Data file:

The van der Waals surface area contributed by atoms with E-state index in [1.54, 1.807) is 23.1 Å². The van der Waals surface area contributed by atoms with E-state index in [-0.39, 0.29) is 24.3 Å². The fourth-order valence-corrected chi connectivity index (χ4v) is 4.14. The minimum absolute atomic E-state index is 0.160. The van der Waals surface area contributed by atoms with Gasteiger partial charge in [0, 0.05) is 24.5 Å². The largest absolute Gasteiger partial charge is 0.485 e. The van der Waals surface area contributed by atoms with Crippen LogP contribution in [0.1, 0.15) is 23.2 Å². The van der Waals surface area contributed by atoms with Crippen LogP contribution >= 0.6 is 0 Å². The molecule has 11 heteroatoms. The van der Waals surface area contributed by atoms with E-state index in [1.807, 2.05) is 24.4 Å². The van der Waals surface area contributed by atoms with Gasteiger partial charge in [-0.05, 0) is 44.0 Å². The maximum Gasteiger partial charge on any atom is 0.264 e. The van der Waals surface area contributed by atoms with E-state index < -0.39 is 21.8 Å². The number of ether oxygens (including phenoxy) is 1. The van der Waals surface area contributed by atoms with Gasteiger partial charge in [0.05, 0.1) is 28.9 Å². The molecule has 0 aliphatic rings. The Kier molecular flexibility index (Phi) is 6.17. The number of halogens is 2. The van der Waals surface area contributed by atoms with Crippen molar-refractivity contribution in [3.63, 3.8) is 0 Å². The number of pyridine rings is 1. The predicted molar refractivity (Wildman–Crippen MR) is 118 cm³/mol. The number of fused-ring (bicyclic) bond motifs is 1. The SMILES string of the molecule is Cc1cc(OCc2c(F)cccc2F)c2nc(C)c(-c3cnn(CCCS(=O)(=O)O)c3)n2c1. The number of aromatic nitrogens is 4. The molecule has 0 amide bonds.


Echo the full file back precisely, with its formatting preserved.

The van der Waals surface area contributed by atoms with E-state index in [1.54, 1.807) is 23.1 Å². The van der Waals surface area contributed by atoms with E-state index in [-0.39, 0.29) is 24.3 Å². The fourth-order valence-corrected chi connectivity index (χ4v) is 4.14. The minimum absolute atomic E-state index is 0.160. The van der Waals surface area contributed by atoms with Gasteiger partial charge in [0, 0.05) is 24.5 Å². The largest absolute Gasteiger partial charge is 0.485 e. The van der Waals surface area contributed by atoms with Crippen LogP contribution in [0.1, 0.15) is 23.2 Å². The van der Waals surface area contributed by atoms with Crippen LogP contribution >= 0.6 is 0 Å². The molecule has 11 heteroatoms. The van der Waals surface area contributed by atoms with E-state index in [1.807, 2.05) is 24.4 Å². The van der Waals surface area contributed by atoms with Gasteiger partial charge in [-0.05, 0) is 44.0 Å². The maximum Gasteiger partial charge on any atom is 0.264 e. The van der Waals surface area contributed by atoms with E-state index < -0.39 is 21.8 Å². The number of ether oxygens (including phenoxy) is 1. The van der Waals surface area contributed by atoms with Gasteiger partial charge in [0.05, 0.1) is 28.9 Å². The molecule has 0 aliphatic rings. The Kier molecular flexibility index (Phi) is 6.17. The number of halogens is 2. The van der Waals surface area contributed by atoms with Crippen molar-refractivity contribution in [3.63, 3.8) is 0 Å². The number of pyridine rings is 1. The predicted molar refractivity (Wildman–Crippen MR) is 118 cm³/mol. The number of fused-ring (bicyclic) bond motifs is 1. The SMILES string of the molecule is Cc1cc(OCc2c(F)cccc2F)c2nc(C)c(-c3cnn(CCCS(=O)(=O)O)c3)n2c1. The number of aromatic nitrogens is 4. The molecule has 0 amide bonds.